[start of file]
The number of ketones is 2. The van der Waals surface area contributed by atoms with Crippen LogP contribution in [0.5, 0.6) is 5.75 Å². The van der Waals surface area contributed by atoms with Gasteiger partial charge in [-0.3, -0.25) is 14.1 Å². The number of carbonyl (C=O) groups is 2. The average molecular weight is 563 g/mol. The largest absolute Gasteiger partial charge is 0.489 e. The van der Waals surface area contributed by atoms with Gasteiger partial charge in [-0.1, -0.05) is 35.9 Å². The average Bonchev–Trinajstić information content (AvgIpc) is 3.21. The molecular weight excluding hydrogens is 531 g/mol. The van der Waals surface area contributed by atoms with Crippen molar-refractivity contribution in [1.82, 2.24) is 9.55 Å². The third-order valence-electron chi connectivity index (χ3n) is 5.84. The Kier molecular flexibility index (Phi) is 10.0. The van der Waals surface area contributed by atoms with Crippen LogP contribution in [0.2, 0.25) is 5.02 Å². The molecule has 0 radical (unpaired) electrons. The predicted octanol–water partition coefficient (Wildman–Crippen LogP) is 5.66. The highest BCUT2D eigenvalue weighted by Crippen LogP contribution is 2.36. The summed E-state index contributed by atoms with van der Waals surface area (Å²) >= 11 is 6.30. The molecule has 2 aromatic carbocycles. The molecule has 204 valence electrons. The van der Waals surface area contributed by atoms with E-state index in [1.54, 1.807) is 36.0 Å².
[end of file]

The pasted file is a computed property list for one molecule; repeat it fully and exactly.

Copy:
The number of ketones is 2. The van der Waals surface area contributed by atoms with Crippen LogP contribution in [0.5, 0.6) is 5.75 Å². The van der Waals surface area contributed by atoms with Gasteiger partial charge in [-0.3, -0.25) is 14.1 Å². The number of carbonyl (C=O) groups is 2. The average molecular weight is 563 g/mol. The largest absolute Gasteiger partial charge is 0.489 e. The van der Waals surface area contributed by atoms with Gasteiger partial charge in [-0.1, -0.05) is 35.9 Å². The average Bonchev–Trinajstić information content (AvgIpc) is 3.21. The molecular weight excluding hydrogens is 531 g/mol. The van der Waals surface area contributed by atoms with Crippen molar-refractivity contribution in [1.82, 2.24) is 9.55 Å². The third-order valence-electron chi connectivity index (χ3n) is 5.84. The Kier molecular flexibility index (Phi) is 10.0. The van der Waals surface area contributed by atoms with Crippen LogP contribution in [0.2, 0.25) is 5.02 Å². The molecule has 0 radical (unpaired) electrons. The predicted octanol–water partition coefficient (Wildman–Crippen LogP) is 5.66. The highest BCUT2D eigenvalue weighted by Crippen LogP contribution is 2.36. The summed E-state index contributed by atoms with van der Waals surface area (Å²) >= 11 is 6.30. The molecule has 2 aromatic carbocycles. The molecule has 204 valence electrons. The van der Waals surface area contributed by atoms with E-state index in [1.54, 1.807) is 36.0 Å².